By Robert L. Martin
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Extra resources for Paradox of the Liar
The mother of the proprietor or the cook, Wexford supposed. Her stare was almost disconcerting. It was as if she wanted to speak to him, was girding herself up to find the courage to speak to him. But that was absurd. The over-whelming probability was that she spoke nothing but Chinese. Their eyes met once more. Wexford put down his chopsticks, wiped his mouth and got up. He would go to Mr Sung and ask him to interpret for them, so evident was it that she wished to communicate something. But before he reached Mr Sung’s table the woman was gone.
It wasn’t a matter of his will, though, but the will of Lu Xing She and Mr Sung. He had a double seat to himself on the bus. Silently he observed his fellow passengers. A couple of days in the hotel at Chang-sha had gone a long way towards reviving them and they looked less as if they had been pulled through a hedge backwards. Each of the enemies had also secured a double seat, one of them behind the driver, the other on the opposite side of the aisle to Wexford. Out of the corner of his eye Wexford read the label tied to the older man’s handcase.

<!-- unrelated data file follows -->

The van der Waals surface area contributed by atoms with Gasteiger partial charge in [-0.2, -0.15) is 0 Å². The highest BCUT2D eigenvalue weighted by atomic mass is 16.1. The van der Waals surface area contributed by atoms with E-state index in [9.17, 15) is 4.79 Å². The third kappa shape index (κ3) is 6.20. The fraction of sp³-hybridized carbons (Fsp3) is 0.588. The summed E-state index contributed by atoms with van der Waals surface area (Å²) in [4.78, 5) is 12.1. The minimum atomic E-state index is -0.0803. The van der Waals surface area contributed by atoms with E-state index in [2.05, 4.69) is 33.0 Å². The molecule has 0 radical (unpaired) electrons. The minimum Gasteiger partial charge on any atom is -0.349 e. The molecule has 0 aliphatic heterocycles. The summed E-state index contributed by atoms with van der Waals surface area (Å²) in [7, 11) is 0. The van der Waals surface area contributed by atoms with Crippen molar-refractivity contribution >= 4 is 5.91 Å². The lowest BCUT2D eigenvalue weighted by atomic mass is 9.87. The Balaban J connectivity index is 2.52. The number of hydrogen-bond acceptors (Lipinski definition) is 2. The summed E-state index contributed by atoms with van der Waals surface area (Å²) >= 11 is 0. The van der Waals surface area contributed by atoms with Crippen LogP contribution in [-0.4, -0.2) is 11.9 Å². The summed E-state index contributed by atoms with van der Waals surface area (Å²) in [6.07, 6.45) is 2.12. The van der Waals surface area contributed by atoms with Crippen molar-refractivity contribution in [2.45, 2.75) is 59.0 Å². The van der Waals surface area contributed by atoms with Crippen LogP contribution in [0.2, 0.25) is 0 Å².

This lasted until they reached Shao-shan and were drinking tea before climbing the hill to the Mao farmstead. The countryside here had that fresh sparkling look you occasionally see in England on a rare fine day after a long spell of rain. In front of the house the lotus reared its round sunshade leaves and pink lily flowers out of a shallow pond. The rice was the soft tender green of imperial jade. But for all that the heat was intense. Thirty-nine degrees, said Mr Yu, which Wexford, multiplying by nine, dividing by five and adding thirty-two, made out to be a formidable hundred and two Fahrenheit.
Paradox of the Liar by Robert L. Martin